First big test approaches for Urovant
Six months after floating, Urovant is gearing up to release pivotal data on its most advanced overactive bladder project.
Investors who backed Urovant’s $140m flotation last September will soon find out whether the money was well spent. Before the end of March the company will release topline pivotal data on the overactive bladder project vibegron, a β3-adrenergic receptor agonist licensed from Merck & Co, and a positive result should allow regulatory filings to follow.
It seems likely that the trial will hit: Merck successfully conducted a large phase IIb study of vibegron a few years ago, and a similar compound is already on the market in the shape of Myrbetriq, which has been sold by Astellas since 2011. This well-established product has only four years of US patent life left, so if Urovant has any chance of building vibegron into a similarly large product it needs to prove that its contender is both safer and more effective.
Astellas is expected to clock sales of $864m for Myrbetriq in the US this year; the product has become a commercial success despite a hypertension warning, an issue that logically should be a major stumbling block in a condition like overactive bladder. Both high blood pressure and incontinence issues are common in the elderly, and lack of options for patients suffering with the latter has driven demand for Myrbetriq.
First-line drug treatment for overactive bladder is an antimuscarinic, for example Toviaz or Vesicare, but this class is associated with cognitive decline, meaning that these drugs are also considered unsuitable for the elderly. Those patients that do try a pharmacological treatment for overactive bladder – either Myrbetriq or an antimuscarinic – frequently discontinue within six months, because of tolerability issues or lack of effectiveness.
|Overactive bladder: a shifting market|
|Product||Company||Mechanism||First global launch||2015||2018||2021e||2024e|
|Myrbetriq||Astellas Pharma||Beta-3 adrenoceptor agonist||2011||681||1,318||1,750||639|
|Botox*||Allergan||Injected botulin toxin||2013 (for OAB)||155||254||296||336|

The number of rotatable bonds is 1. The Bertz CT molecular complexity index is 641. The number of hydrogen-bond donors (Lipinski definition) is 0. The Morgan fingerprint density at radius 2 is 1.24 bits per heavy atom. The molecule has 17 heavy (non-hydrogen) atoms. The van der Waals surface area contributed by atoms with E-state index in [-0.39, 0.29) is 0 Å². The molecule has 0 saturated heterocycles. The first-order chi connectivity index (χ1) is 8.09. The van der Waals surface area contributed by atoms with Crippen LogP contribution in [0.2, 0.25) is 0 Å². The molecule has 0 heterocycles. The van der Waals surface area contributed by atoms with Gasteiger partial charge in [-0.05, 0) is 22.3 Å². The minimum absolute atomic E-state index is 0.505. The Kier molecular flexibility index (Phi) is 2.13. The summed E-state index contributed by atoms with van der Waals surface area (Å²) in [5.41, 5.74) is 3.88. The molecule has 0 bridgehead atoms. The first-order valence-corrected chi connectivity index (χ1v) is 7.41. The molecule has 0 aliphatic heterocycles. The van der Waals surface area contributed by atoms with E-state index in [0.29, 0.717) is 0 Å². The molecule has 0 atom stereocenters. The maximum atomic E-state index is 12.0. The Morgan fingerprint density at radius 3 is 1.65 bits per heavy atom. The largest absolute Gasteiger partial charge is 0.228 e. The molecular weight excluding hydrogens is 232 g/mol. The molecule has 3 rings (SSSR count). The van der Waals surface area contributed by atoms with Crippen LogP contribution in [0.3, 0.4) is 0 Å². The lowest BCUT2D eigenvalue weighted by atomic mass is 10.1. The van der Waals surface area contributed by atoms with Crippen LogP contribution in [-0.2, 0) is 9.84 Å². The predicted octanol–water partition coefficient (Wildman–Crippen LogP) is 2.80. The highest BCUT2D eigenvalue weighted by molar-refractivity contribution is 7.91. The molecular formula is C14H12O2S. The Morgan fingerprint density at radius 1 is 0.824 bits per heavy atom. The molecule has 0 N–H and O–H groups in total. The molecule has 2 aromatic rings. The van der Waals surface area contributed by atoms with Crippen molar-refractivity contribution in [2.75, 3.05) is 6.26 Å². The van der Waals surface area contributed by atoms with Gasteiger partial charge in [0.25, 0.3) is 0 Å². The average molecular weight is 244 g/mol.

|*Sales in OAB only. Source: EvaluatePharma.|
It is this lack of satisfaction with existing options that presents an opportunity for Urovant. The company says that because vibegron is highly selective for the beta-3 adrenergic receptor it should prove more effective and safer than Myrbetriq, which as well as carrying a hypertension risk inhibits the CYP2D6 enzyme, which means that it cannot be taken with numerous other medications.
Urovant therefore needs to establish clear blue water between vibegron and the competition and, first and foremost, any hypertension risk with the newer project must be ruled out.
This issue did not arise in the original Merck trial, so hopes are high here; having randomised 1,395 people the study should have been large enough to detect a signal. Urovant’s Empowur study is slightly larger at 1,530 subjects, and to put the issue to bed completely the company is also running a 200-patient ambulatory blood pressure trial; data are due in the second half of the year.
A US regulatory filing for vibegron in early 2020 is the current target.
A hypertension signal would pretty much torpedo this project, but if that does not arise, Urovant must then go on to show improved efficacy. The bar that vibegron must beat is pretty clear: data published on Myrbetriq’s label are summarised below. The Empowur trial, which tests 75mg of vibegron, uses the same endpoints as co-primaries, measured over 12 weeks: change in average daily micturations, or urinations, and change in average daily urge urinary incontinence episodes.
Merck also used these endpoints in its earlier study, although it tested different doses, 50mg and 100mg. Urovant has pitched its attempt in the middle in an attempt to avoid the insistence from regulators for dose titration, a regimen that Myrbetriq users are obliged to follow.
|The bar to beat: data so far from the β3-adrenergic receptor agonist class|
|Myrbetriq: Placebo-adjusted results from phase III trials|
|Study 1||Study 2||Study 3|
|Avg daily micturations (wk 12)||-0.60||-0.61||-0.47||-0.42|
|Avg daily incontinence episodes (wk 12)||-0.41||-0.34||-0.40||-0.42|
|Note: All met statistical significance. Source: US drug label.|
|Vibegron: Placebo-adjusted results from Merck phase IIb study|
|Avg daily micturations (wk 8)||-0.64||-0.91|
|Avg daily incontinence episodes (wk 8)||-0.72||-0.71|
|Note: All met statistical siginficance. Source: European Urology.|
On a recent conference call Urovant told analysts that replicating the results generated by Merck “would be an upside case”, saying the trial produced some of the best effects observed by a β3-adrenergic receptor agonist. They played down expectations of such an outcome, but said such data would make vibegron a blockbuster opportunity.
Such hyperbole comes with the territory in biotech, of course, but Urovant looks to be in with a chance of finding itself with a best-in-class asset. Should this come to pass, investors will no doubt hope that interested parties emerge; given Astellas’s strong position here, the Japanese company will be keeping a close eye on the data.
A wildcard here is another β3-adrenergic receptor agonist called solabegron, a Glaxosmithkline cast-off currently in the hands of Velicept. This private company started a 1,413-patient phase IIb study last year and, going by Urovant’s timelines, data could emerge in the summer.
Entering an increasingly generic market, even with an asset that claims to be better and different, will be no easy task for Urovant. Should a viable competitor emerge from Velicept, Urovant will have another challenge to think about.
|OAB trials on the horizon|